Previously on Midlife Crisis Crossover:
For years my wife’s family has held their annual reunions at Turkey Run State Park, a ninety-minute drive from our suburban HQ and well outside the range of my phone carrier’s coverage. For the space of one Sunday afternoon it’s an opportunity to unplug from the internet and all its problems, experience fresh air, enjoy good weather live and in person (Lord willing), catch up with loved ones that we’ve been too preoccupied to visit, exchange pleasantries with distant relatives whose names we’ll never remember, test which family members will still commit to a long drive for any of these purposes, and remember how to mingle in large, awkward groups without access to Words with Friends as our consolation playmate.
This year’s shindig went far better than last year’s, which was canceled altogether due to dangerous storms. After we said our farewells to the family, Anne and I decided to make a quick stop on the way home even though we were still stuffed from the reunion pitch-in. Such is our dedication to finding new pastry purveyors whenever we’re out of town and remember to check around.
The nearest civilization to Turkey Run State Park is Rockville, Indiana, the kind of charming place that still has a town square with active businesses. Our path from Indianapolis to Rockville takes us through the heart of town, but travelers will never see the donut shop if they stay on US Highway 36. The first step toward sugary goodness is a right turn at the Thirty Six Saloon, which is a much more visible landmark.
(As we walked past the Thirty Six Saloon on a Sunday afternoon, we saw and listened to a live singer/guitarist entertaining the crowd, and smelled the wondrous aromas of finely cooked meats wafting from within. Maybe we’ll need to check them out next time we’re in town.)
Our destination was on the next side street behind the saloon. We’d driven past it once without identifying them, but spotted them more easily after we parked the car a block away and approached on foot.
Thus did we make our acquaintance with Rockville’s own Wheel House Donuts, opened two years ago by a transplanted Canadian couple who firmly believe every good and decent town needs a solid place for coffee and donuts. They are correct.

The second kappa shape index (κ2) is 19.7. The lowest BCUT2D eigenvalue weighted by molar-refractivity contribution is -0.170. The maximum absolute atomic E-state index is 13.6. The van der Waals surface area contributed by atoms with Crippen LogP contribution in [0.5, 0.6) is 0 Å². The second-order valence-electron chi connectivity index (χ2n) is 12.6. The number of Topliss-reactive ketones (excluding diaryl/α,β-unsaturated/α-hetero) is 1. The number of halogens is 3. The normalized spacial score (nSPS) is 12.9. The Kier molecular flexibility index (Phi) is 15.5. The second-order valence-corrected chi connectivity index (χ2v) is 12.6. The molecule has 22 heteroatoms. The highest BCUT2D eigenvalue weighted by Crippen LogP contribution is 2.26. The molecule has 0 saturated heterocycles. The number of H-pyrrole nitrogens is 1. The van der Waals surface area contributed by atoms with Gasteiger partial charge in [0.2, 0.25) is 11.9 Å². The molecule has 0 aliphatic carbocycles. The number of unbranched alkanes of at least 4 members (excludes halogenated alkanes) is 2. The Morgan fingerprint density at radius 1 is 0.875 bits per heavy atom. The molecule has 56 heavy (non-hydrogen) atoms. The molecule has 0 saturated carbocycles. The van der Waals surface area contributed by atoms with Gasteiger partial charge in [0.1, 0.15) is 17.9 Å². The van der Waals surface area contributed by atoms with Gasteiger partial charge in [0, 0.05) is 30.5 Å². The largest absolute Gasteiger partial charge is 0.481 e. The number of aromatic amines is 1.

We don’t have a photo of a grand display case with dozens of different donuts because that isn’t how they operate. At Wheel House, all donuts are made fresh to order. For each cake donut the buyer can choose from five different icings (maple, vanilla, strawberry, etc.) and over a dozen different toppings (peanut butter drizzle, sprinkles, coconut, etc.), thus providing a fun array of combinations for your half-dozen or many dozens.
As with artisan establishments we’ve seen in other areas (e.g., St. Paul), the interior decoration is automotive-themed. Remnants of a former garage have been integrated into the shop design, with accents of blue-collar chic all around. Works for me.
The bottom line: the donuts were beyond reproach. I say this as someone who’s on record as hating cake donuts. At most joints, cake donuts taste like artificial assembly-line products that are delivered weeks in advance, dumped into a dustbin for safekeeping, then tossed underhand onto cookie sheets beneath a heat lamp for doling out as needed. Wheel House aims higher with their cake donuts, delivering value-added freshness, dozens of flavor options, and a winning dough recipe that doesn’t feel overladen with the mainstream donut industry ‘s favorite chemicals.
One caveat: outside summertime, Wheel House Donuts closes at 4 pm daily. That means in future years we’ll need to make sure our family reunions end on time, even if sometimes it’ll mean walking away from Grandma mid-sentence.
(To be fair, Anne would not do that. I can always come back and pick her up later.)